Burgh St Peter is a village and civil parish in the South Norfolk district of Norfolk, England. The village is about 3 1⁄2 miles (6 km) northeast of Beccles in Suffolk. The village is about 50 feet (15 m) above sea level, sharing the same slight hill with Wheatacre about 1⁄2 mile (800 m) to the northwest.
The River Waveney forms the parish boundary to the south, east and northeast of Burgh St Peter, and also forms the county boundary with Suffolk. Low-lying land beside the Waveney forms a series of levels in the parish, the largest of which is Burgh Marshes northeast of the village. The parish covers an area of 3 1⁄4 square miles (8.4 km2). The 2011 Census recorded its population as 274.
The village's first parish church was presumably dedicated to Saint Peter. Its ruins were about 1⁄4 mile (400 m) southwest of the present parish church, but have disappeared.
The present parish church is next to the Waveney about 2 miles (3 km) east of the village. It is built of flint with some red brickwork. Its earliest parts are 13th-century, including the north and south doors of the nave. The chancel, piscina, sedilia and some of the windows are early 14th-century. The baptismal font is late 14th-century and the timber frame of the nave roof is 15th-century. The chancel roof is newer, but is continuous with that of the nave. Both are thatched.
In the 16th century work began on a west tower of flint with angle buttresses of brick. It is not clear if it was ever completed, but by the late 18th century it was reported to be "ruinous".
In 1793 Rev. Samuel Boycott, who was both lord of the manor and vicar of the parish, was granted a faculty by the Diocese of Norwich to rebuild or complete the tower as his mausoleum. The result is an unusual, possibly unique Georgian Gothick brick tower in which each stage is smaller than those below.
The pulpit was installed in 1811, again at the expense of the Boycott family. A rood screen was added in the late 19th or early 20th century. St Mary's is a Grade II* listed building.
Burgh St Peter had two tower mills. One ground corn and the other pumped water to drain the land.
The corn mill was a red brick tower built about 1825. It was five storeys high and had four sails. By 1872 an auxiliary steam engine had been installed to work the mill when there was too little wind. By 1937 it was out of use and had lost one pair of sails. It was in a similar condition in 1949, but by 1989 the remaining sails had been removed and the tower had been reduced to three storeys. It has now been converted into part of a house.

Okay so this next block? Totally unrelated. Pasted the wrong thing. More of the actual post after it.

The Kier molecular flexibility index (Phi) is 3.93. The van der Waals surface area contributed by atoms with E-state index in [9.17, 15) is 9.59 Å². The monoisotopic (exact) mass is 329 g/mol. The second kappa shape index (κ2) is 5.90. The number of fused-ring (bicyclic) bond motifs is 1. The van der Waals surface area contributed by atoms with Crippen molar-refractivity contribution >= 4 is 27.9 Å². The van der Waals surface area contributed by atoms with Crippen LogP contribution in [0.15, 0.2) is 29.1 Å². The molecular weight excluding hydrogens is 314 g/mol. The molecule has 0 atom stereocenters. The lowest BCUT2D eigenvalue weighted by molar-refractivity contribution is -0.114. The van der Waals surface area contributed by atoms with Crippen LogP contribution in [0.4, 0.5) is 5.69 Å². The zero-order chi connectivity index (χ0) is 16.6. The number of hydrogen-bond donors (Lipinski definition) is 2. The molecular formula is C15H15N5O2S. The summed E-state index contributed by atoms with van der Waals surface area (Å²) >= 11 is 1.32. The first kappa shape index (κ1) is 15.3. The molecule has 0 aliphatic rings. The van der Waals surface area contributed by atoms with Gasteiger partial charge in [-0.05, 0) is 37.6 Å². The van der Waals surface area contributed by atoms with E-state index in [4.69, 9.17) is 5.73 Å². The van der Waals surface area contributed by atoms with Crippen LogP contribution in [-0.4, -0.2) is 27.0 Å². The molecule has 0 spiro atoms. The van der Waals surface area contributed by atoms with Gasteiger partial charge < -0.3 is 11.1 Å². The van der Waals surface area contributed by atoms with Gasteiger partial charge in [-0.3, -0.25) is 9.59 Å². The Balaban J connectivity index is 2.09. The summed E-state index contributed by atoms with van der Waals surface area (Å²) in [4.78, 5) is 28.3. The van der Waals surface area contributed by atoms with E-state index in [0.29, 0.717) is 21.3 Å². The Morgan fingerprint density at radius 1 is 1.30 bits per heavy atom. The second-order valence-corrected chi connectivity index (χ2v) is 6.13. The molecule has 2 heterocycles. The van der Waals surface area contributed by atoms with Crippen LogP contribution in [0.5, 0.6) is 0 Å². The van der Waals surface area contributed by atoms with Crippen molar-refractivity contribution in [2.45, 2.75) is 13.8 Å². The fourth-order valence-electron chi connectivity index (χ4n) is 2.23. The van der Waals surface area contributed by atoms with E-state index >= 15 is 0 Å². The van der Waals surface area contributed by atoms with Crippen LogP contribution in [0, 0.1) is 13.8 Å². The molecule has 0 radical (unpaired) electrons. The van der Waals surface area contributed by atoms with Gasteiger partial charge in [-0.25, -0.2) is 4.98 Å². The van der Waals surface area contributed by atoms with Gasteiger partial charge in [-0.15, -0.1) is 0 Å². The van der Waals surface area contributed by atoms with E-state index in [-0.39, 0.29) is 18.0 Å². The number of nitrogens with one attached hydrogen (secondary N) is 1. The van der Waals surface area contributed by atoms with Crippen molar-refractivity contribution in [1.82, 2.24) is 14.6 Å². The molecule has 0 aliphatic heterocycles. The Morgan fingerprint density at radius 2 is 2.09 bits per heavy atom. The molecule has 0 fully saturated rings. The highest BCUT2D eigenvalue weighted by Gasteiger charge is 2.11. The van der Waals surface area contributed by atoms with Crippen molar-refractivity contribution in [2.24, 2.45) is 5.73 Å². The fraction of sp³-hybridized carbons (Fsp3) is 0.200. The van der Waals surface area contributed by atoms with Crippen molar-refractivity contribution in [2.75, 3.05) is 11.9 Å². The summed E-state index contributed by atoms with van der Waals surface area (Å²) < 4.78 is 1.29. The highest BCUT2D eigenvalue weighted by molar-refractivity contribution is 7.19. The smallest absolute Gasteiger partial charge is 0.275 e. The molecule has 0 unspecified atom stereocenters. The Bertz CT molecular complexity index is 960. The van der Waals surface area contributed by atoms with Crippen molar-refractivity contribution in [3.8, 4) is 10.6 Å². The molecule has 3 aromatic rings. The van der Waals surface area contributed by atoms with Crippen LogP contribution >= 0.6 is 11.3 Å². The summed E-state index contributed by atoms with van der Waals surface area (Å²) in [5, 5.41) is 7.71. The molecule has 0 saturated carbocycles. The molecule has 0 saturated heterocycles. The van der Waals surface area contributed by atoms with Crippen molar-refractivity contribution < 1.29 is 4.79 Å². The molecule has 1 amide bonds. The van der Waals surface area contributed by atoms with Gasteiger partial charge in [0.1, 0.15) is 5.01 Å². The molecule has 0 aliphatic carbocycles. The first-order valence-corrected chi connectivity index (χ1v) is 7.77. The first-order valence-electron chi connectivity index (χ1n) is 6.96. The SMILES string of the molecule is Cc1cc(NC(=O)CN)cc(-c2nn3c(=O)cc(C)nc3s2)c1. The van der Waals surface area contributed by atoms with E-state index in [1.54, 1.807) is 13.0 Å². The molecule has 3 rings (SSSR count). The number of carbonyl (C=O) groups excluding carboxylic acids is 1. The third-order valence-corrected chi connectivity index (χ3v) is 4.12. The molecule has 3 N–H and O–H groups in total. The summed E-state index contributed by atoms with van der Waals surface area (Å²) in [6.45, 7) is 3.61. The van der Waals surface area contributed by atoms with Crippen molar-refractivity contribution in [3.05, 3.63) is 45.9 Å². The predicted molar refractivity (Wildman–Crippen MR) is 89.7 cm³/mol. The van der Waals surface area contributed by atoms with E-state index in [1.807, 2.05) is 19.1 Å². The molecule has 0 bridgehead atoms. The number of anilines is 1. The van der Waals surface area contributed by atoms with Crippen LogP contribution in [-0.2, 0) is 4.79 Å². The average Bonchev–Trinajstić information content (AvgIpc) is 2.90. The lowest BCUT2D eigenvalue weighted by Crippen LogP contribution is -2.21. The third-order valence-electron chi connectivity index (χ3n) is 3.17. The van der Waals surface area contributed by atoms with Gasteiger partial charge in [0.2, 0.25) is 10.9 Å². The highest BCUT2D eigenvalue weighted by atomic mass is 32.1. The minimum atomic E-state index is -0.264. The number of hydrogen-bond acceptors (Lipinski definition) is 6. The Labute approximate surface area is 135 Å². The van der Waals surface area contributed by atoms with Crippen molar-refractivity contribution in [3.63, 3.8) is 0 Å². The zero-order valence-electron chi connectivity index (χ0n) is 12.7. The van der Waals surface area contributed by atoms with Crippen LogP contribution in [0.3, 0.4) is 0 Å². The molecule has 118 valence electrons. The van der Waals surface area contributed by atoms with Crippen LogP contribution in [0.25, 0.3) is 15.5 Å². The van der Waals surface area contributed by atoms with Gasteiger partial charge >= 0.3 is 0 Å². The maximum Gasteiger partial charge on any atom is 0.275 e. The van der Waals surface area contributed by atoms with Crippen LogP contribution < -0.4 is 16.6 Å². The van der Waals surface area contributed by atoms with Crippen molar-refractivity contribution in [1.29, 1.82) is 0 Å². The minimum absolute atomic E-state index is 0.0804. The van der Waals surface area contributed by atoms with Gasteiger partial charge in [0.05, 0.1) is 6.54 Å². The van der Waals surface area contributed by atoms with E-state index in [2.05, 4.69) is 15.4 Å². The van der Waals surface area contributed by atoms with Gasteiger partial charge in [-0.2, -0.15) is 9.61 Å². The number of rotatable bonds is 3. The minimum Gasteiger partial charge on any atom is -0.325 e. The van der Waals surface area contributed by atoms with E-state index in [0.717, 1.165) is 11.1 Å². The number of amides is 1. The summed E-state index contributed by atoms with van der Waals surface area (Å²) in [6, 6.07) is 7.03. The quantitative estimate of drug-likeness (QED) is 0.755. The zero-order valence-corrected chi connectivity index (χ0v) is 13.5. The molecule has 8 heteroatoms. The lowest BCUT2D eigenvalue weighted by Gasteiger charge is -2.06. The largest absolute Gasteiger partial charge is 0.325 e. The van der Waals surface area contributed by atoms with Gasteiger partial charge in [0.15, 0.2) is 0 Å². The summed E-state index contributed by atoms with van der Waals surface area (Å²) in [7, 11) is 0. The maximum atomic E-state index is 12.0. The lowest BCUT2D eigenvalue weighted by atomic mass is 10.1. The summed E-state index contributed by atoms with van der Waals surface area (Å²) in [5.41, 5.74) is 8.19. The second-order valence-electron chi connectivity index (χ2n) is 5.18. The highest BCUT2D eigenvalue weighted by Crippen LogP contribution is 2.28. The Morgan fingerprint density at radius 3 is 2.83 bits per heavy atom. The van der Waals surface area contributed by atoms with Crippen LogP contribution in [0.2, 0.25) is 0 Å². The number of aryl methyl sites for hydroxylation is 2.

The pumping mill was also a brick tower with four sails. It was still intact in 1920.
Charles Boycott, grandson of Rev. Samuel Boycott, was born at Burgh St Peter in 1832 and is buried here. Whereas his father and grandfather were ordained into the Church of England, from 1849 Charles was a Captain in the 39th (Dorsetshire) Regiment of Foot serving in Ireland. In 1852 he left the Army and became a farmer outside Ballinrobe, County Mayo in Connacht. In 1873 he became a tenant and the land agent of the Earl of Erne, who was an absentee landlord.
A poor harvest in 1880 led to a rent dispute between the Earl and his poorer tenants. Boycott tried to evict the defaulters but was resisted, and Boycott's workforce either deserted him or was forced out of his service by his opponents, leaving his crops unharvested. Despite help with his harvest by Orange Order volunteers from two counties in Ulster, and protection by the Royal Irish Constabulary and a detachment of the 19th Royal Hussars, Boycott found his position untenable and left Ireland under military escort. The incident led both to land reform in Ireland and to Boycott's name becoming a verb for "a systematic refusal of normal commercial or social relations".
In 1886 Boycott became a land agent at Flixton in Suffolk. He died there in 1897 and was buried at Burgh St Peter, where his nephew Rev. Arthur St John Boycott conducted his funeral.